“Mad Men” helps make a “decision” over a “choice”

Nicholas Thimmesch II Media and Communications Consultant
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While watching the most recent episode of “Mad Men,” which focused on a dilemma faced by Roger Sterling (played by the brilliant John Slattery) and Joan Harris (played by that uber-woman and equally brilliant Christina Hendricks) — Joan’s pregnancy — it struck me: even though the pro-abortion feminists maliciously swapped the word “abortion” with the word “choice” decades ago, while regulating pro-lifers to “anti-choice” or “anti-abortion,” perhaps the better term would be “pro-decision.”

Now allow me from the start to make it clear: while I am what most people in the pro-abortion/anti-abortion rift would label “pro-life,” having stood, marched and sided for years with pro-lifers, firmly believing life begins at conception, I just as firmly oppose any and all laws restricting or criminalizing abortion.  Call me a libertarian pro-lifer or accuse me of condoning murder, but I see no sense in enacting laws that criminalize either a doctor’s or a woman’s actions.  Or decisions.

When I worked for the Reagan White House, it was under the wing of one of the greatest pro-life women I have ever known: Anne Higgins, who just recently died.  Now that she has departed, I hope it is safe to say that she ran a one-woman pro-life organization right out of The White House, helping young women find homes or support for their so-called “unwanted” children.  I believe it was most likely her — or perhaps Pat Buchanan, as it sure as hell was not Donald Regan, let alone the pro-abortion Nancy Reagan — who arranged for President Reagan to speak directly from The White House to pro-lifers gathered in the freezing cold on The Ellipse one year for the annual March for Life.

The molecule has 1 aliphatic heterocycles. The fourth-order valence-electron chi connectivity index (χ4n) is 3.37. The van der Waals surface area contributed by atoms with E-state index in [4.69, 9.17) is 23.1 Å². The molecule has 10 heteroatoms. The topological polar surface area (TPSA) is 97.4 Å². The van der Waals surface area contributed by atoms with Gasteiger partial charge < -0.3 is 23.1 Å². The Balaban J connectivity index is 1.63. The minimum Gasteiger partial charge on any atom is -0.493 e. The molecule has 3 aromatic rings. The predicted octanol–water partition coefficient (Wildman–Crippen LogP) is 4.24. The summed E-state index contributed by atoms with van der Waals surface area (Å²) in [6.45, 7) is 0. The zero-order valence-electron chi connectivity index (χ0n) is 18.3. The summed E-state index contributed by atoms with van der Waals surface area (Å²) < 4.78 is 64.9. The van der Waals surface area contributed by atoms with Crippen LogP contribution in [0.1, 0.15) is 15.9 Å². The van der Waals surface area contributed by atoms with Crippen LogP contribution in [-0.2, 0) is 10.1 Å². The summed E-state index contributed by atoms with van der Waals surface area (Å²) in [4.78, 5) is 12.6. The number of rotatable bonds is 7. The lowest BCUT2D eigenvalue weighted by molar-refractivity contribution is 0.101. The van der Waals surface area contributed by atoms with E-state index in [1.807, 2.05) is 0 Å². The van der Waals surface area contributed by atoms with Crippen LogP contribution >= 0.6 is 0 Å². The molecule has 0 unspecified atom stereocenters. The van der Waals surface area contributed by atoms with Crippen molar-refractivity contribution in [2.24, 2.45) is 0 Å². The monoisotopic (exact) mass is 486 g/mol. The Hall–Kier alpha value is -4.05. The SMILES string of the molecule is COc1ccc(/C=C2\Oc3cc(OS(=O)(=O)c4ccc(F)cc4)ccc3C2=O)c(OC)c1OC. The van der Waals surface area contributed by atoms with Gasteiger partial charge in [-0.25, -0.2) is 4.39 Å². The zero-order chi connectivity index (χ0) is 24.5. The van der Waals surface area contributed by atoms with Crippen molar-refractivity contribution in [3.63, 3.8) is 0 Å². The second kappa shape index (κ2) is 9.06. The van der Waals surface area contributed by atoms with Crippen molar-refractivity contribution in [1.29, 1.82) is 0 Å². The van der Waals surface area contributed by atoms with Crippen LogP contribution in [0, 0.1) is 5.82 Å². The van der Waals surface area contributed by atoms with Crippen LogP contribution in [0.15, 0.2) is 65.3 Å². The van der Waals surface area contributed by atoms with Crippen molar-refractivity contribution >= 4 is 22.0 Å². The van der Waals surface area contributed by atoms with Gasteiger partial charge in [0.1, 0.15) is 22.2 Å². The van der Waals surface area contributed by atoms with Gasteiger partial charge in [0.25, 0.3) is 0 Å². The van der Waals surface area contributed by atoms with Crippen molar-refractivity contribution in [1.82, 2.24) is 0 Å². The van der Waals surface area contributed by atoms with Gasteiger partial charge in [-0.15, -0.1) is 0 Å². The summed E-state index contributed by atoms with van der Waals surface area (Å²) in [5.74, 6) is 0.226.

I thought that the “Human Life Amendment” put forth by the late, great Senator Jesse Helms and considered but not totally embraced by Reagan was a mistake if not horrible federal legislation.  Still, it was the pro-life message put forth by The Great Communicator that was seminal in converting me from a fairly liberal Social Work graduate from West Virginia University in the 1970’s to the hard-core conservative I consider myself today.  But I digress: back to Roger and Joan.

Although married to a poor sap of a doctor who just got shipped off to the Vietnam War, Joan continues her salacious relationship with Roger and, lo and behold, Joan gets pregnant (come on Roger, wear a raincoat if you are going to fool around with a married woman!) and the father is said to be Roger, who is somewhat ambivalent about whether to keep “it” (a human life reduced to being called an “it”), offering to go either way with the pregnancy, while Joan weighs in fairly certain that she wants to terminate “it.”

Actually, I was surprised that Mad Men treated the whole issue fairly, not resorting to the usual Hollywood/entertainment business claptrap of back-alley abortions being the only option in America in the 60’s.  Between Roger and Joan, they made a decision, not a choice to terminate the pregnancy.

Now a “choice” is something one makes at Baskin Robbins once someone has made a decision to have some ice cream.  A “choice” is something one does at the supermarket figuring which one of the Heinz 57 varieties they will buy.  A decision is what a woman, as well as hopefully a man, must make when confronted with either an “unplanned” or “unwanted” pregnancy.

Mad Men treated the issue of abortion in the 1960’s very well: people were still actually conflicted about abortion, as witnessed by Joan’s “visit” to the abortionist in nearby New Jersey.  It was no back alley ghetto, rather, a pristine doctor’s office, referred to by Roger’s disapproving personal physician, who scolded them both, but who went along with their decision.